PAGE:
When I ask my patients if they are wearing a mouthguard during their contact sports, most parents respond “Oh, he doesn’t need one, he uses a helmet.” What many of my patients may not understand is that concussions often occur through tooth to tooth contact. Teeth are created to dissipate forces away from the biting surface of the teeth, and when a substantial impact is sustained, the forces are distributed through the tooth and into the head.
Today’s pressure to succeed and achieve is alive and well in all of our children. This pressure is often exacerbated in childhood contact sports. According to the American Dental Association, anyone who participates in a sport that carries a significant risk of injury should wear a mouth guard. I see tooth injuries from football, lacrosse, basketball, baseball, skiing, and hockey on a weekly basis, and unfortunately, most of these injuries could have been prevented.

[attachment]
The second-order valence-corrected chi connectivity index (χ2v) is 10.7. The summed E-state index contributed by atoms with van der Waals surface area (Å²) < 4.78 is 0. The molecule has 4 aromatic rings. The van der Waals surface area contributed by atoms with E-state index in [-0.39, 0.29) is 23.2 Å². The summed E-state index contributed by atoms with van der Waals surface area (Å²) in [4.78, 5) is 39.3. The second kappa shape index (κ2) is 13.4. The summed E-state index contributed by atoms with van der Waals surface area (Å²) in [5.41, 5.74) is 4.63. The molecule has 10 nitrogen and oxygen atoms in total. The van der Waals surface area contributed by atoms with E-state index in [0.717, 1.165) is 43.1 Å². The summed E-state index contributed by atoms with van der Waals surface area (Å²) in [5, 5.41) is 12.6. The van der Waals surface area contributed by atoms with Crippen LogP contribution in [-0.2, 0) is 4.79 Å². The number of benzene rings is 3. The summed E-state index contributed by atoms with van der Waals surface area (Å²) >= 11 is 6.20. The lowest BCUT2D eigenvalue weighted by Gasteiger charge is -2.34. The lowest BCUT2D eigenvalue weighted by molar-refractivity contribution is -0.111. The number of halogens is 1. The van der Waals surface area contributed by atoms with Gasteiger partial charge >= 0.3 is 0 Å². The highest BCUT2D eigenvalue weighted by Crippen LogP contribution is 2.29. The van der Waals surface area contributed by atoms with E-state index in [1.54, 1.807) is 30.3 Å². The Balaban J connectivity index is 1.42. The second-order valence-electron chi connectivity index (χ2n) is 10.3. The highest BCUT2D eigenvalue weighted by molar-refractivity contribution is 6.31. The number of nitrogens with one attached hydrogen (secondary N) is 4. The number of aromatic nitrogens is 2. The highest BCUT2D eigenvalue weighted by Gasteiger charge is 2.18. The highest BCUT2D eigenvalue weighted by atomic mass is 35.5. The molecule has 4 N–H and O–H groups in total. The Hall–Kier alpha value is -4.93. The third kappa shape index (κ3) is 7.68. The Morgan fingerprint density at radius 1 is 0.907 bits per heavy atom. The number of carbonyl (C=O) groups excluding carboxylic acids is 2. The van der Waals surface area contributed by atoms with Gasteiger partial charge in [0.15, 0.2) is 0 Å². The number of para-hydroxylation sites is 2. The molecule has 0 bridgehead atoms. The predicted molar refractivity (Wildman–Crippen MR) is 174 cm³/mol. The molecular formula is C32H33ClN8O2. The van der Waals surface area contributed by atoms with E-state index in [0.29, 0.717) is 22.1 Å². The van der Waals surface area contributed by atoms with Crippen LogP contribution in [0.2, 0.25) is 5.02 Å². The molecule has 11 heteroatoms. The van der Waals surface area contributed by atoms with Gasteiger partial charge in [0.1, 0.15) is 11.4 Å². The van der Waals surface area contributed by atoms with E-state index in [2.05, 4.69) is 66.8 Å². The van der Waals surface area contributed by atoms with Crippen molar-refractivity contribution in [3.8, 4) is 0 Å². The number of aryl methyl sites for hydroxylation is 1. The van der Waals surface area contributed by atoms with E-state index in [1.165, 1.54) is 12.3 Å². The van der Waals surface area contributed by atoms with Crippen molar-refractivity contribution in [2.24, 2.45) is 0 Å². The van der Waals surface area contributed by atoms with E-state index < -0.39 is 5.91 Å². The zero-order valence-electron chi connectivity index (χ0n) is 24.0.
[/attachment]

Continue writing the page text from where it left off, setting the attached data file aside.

A mouth guard can prevent serious injuries such as concussions, cerebral hemorrhages, unconsciousness, jaw fractures, and neck injuries by helping to avoid contact between the upper and lower jaws. Mouth guards are effective in moving soft tissue away from the teeth, preventing lacerations and bruising of the lips and cheeks, especially for those who were orthodontic appliances. Remember – an ounce of prevention is worth a pound of treatment!